Is a return to the origin of the self possible without a provisional self-binding to a cardinal illusion, a poetic illusion? And can this illusion be other than the self itself—a poetic invention in its own right? Is Ulysses a self binding itself to itself, alone amidst others, blind to his social environment for the sake of returning to his “home-ground,” his fatherland, where he is anonymous father to all lost personae—master in a world of pure poetry, a purely poetic fiction?   Is Ulysses a poet returning to his own environment, to a purely human realm? Upon returning to his Ithaca, he would be himself again, independent of any mask, being ruler of them all.   Must the self remain alone in order to awaken to its author, freeing itself from the mirage of indefinitely refracted authorship?  May the assiduous practice of abiding in a purely poetic world serve as training in our confronting the open-sea of the passions without being overcome by its tempestuous currents, swallowed into its abysmal gorge? Does Ulysses’ emblematic stratagem intimate an art habitually practiced by poets preparing to perform their “Orphic” or civilizing work?  In this case, Ulysses’ self-blinding would serve as pre-sentiment or covert annunciation of our own return to the universe of poetry—not merely to a “self” alone, but to a kingdom in which the lonely self is secret sovereign.  Ulysses’ literal withdrawal would point back to a further, substantive withdrawal preparing every poet to live his life in the midst of selves no longer aware of their poetic nature—of their being fictions of one poetic mind.  The poetic return “home” would anticipate a return to homelessness, to a wilderness ordinarily inimical to poetry.   Confiding in his original kingly role, the poet attempts to enlighten un-enlightened selves to their true, illusory nature.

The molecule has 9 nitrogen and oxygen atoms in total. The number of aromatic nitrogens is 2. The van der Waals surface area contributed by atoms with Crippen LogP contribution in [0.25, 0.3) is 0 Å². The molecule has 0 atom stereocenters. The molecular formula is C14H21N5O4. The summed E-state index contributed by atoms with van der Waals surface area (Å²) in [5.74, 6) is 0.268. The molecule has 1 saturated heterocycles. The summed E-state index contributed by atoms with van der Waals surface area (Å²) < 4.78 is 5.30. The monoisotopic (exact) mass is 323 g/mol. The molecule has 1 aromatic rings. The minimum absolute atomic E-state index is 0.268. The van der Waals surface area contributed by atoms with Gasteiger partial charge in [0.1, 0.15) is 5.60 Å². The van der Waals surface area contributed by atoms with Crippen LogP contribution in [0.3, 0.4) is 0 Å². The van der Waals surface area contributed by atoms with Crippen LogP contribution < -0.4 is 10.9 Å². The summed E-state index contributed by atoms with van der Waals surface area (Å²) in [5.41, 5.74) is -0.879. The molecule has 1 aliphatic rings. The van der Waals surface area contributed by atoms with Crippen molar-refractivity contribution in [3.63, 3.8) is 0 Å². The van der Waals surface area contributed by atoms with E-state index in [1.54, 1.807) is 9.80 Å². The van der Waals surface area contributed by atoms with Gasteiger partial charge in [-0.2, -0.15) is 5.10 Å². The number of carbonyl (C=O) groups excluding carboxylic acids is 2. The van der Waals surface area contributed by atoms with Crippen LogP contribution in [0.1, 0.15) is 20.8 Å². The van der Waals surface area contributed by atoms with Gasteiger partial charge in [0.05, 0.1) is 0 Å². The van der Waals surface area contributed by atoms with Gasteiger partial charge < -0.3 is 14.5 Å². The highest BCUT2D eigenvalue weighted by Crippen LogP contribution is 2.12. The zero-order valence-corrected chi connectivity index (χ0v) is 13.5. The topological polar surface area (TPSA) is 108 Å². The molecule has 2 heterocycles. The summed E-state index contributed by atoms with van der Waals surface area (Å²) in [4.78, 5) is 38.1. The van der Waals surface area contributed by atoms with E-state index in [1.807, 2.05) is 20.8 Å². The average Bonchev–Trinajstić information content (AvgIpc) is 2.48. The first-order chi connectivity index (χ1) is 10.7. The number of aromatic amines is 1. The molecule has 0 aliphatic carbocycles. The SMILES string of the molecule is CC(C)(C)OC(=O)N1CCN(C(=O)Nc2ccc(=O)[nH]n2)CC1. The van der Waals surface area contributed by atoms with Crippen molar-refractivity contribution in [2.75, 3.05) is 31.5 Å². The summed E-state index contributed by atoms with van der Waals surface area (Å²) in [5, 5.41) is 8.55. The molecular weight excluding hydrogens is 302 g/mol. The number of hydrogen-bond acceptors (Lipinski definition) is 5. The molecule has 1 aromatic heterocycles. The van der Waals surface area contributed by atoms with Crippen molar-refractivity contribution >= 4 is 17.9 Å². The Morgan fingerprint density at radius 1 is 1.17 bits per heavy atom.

A return to our primordial illusion emerges as necessary condition for our navigating across the sea of disillusionment without being overtaken by its foreign, floating shadows.  We may not know these foreign shadows’ author, but as enlightened poets we are now accustomed to confronting shadows as poetic illusions, rather than as fearsome beasts (to echo verses of Dante’s Inferno).   We need not know the author of sirens and other monstrous temptresses to treat them all as harmless illusions, and indeed to make providential use of them.   The use is “providential” (rather than fortuitous or opportunistic) properly insofar as it presupposes a poetic vision of kingship or of ends.  The use that enlightened poets make of shadows they fail to retrace to their own doing reflects qualifiedly the use they make of shadows of their own making.  If in the latter case the poet is king, in the former he is minister or servant of an unseen king, with the understanding that the true king is minister omnium (Dante, Monarchia I.12). The two worlds—the poetic and the natural—remain commensurate to each other, so that that which the enlightened poet would not do for himself, he would not do for others.